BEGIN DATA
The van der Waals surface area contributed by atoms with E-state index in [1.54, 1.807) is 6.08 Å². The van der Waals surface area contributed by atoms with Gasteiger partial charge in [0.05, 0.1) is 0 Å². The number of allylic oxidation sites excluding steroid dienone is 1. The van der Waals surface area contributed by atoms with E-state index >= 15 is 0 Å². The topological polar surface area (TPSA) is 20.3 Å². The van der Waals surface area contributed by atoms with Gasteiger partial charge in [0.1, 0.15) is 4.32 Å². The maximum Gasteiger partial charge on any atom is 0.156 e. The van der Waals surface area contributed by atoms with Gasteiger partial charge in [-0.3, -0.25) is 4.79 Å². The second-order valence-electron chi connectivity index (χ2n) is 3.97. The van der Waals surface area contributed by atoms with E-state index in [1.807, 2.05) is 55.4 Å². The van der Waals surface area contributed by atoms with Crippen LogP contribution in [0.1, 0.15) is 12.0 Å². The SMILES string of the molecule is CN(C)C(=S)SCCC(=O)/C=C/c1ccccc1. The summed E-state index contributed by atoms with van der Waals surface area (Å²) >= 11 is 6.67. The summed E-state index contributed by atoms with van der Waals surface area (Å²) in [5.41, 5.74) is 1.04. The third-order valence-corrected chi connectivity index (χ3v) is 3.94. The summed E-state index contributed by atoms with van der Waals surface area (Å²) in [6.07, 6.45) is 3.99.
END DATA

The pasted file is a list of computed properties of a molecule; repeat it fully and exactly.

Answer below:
The van der Waals surface area contributed by atoms with E-state index in [1.54, 1.807) is 6.08 Å². The van der Waals surface area contributed by atoms with Gasteiger partial charge in [0.05, 0.1) is 0 Å². The number of allylic oxidation sites excluding steroid dienone is 1. The van der Waals surface area contributed by atoms with E-state index >= 15 is 0 Å². The topological polar surface area (TPSA) is 20.3 Å². The van der Waals surface area contributed by atoms with Gasteiger partial charge in [0.1, 0.15) is 4.32 Å². The maximum Gasteiger partial charge on any atom is 0.156 e. The van der Waals surface area contributed by atoms with Gasteiger partial charge in [-0.3, -0.25) is 4.79 Å². The second-order valence-electron chi connectivity index (χ2n) is 3.97. The van der Waals surface area contributed by atoms with E-state index in [1.807, 2.05) is 55.4 Å². The van der Waals surface area contributed by atoms with Crippen LogP contribution in [0.1, 0.15) is 12.0 Å². The SMILES string of the molecule is CN(C)C(=S)SCCC(=O)/C=C/c1ccccc1. The summed E-state index contributed by atoms with van der Waals surface area (Å²) >= 11 is 6.67. The summed E-state index contributed by atoms with van der Waals surface area (Å²) in [5.41, 5.74) is 1.04. The third-order valence-corrected chi connectivity index (χ3v) is 3.94. The summed E-state index contributed by atoms with van der Waals surface area (Å²) in [6.07, 6.45) is 3.99.